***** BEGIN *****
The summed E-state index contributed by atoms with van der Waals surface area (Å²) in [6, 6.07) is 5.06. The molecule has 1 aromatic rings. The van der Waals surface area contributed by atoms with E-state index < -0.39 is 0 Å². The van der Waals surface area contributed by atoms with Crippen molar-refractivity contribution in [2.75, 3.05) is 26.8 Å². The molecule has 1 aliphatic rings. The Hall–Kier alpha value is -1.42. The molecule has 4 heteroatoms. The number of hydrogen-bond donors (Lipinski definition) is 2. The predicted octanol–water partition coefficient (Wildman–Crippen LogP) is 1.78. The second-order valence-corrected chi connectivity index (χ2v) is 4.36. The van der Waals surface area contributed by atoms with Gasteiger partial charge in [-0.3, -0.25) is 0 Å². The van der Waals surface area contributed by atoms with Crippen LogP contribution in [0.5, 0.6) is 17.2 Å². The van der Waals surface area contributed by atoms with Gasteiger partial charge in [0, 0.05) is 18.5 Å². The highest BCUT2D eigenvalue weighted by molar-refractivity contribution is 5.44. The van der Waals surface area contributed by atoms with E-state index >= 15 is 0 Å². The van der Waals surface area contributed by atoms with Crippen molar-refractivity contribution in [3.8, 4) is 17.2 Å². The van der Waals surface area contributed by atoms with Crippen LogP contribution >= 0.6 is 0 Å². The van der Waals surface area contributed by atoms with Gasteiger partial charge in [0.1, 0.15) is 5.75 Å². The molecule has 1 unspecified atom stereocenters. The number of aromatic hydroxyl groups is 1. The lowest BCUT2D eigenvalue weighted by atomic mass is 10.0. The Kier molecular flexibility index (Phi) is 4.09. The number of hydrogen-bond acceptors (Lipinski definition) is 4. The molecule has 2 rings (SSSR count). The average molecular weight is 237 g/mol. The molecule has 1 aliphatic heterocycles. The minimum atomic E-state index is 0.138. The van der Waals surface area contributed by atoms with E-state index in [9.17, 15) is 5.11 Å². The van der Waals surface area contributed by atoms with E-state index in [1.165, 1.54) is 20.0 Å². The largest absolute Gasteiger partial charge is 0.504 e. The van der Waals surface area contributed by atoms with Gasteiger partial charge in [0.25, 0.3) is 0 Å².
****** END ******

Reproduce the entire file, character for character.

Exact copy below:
The summed E-state index contributed by atoms with van der Waals surface area (Å²) in [6, 6.07) is 5.06. The molecule has 1 aromatic rings. The van der Waals surface area contributed by atoms with E-state index < -0.39 is 0 Å². The van der Waals surface area contributed by atoms with Crippen molar-refractivity contribution in [2.75, 3.05) is 26.8 Å². The molecule has 1 aliphatic rings. The Hall–Kier alpha value is -1.42. The molecule has 4 heteroatoms. The number of hydrogen-bond donors (Lipinski definition) is 2. The predicted octanol–water partition coefficient (Wildman–Crippen LogP) is 1.78. The second-order valence-corrected chi connectivity index (χ2v) is 4.36. The van der Waals surface area contributed by atoms with Gasteiger partial charge in [-0.3, -0.25) is 0 Å². The van der Waals surface area contributed by atoms with Crippen LogP contribution in [0.5, 0.6) is 17.2 Å². The van der Waals surface area contributed by atoms with Gasteiger partial charge in [0, 0.05) is 18.5 Å². The highest BCUT2D eigenvalue weighted by molar-refractivity contribution is 5.44. The van der Waals surface area contributed by atoms with E-state index >= 15 is 0 Å². The van der Waals surface area contributed by atoms with Crippen molar-refractivity contribution in [3.8, 4) is 17.2 Å². The van der Waals surface area contributed by atoms with Crippen LogP contribution >= 0.6 is 0 Å². The van der Waals surface area contributed by atoms with Gasteiger partial charge in [0.1, 0.15) is 5.75 Å². The molecule has 1 unspecified atom stereocenters. The number of aromatic hydroxyl groups is 1. The lowest BCUT2D eigenvalue weighted by atomic mass is 10.0. The Kier molecular flexibility index (Phi) is 4.09. The number of hydrogen-bond acceptors (Lipinski definition) is 4. The molecule has 2 rings (SSSR count). The average molecular weight is 237 g/mol. The molecule has 1 aliphatic heterocycles. The minimum atomic E-state index is 0.138. The van der Waals surface area contributed by atoms with E-state index in [9.17, 15) is 5.11 Å². The van der Waals surface area contributed by atoms with E-state index in [1.165, 1.54) is 20.0 Å². The largest absolute Gasteiger partial charge is 0.504 e. The van der Waals surface area contributed by atoms with Gasteiger partial charge in [0.25, 0.3) is 0 Å².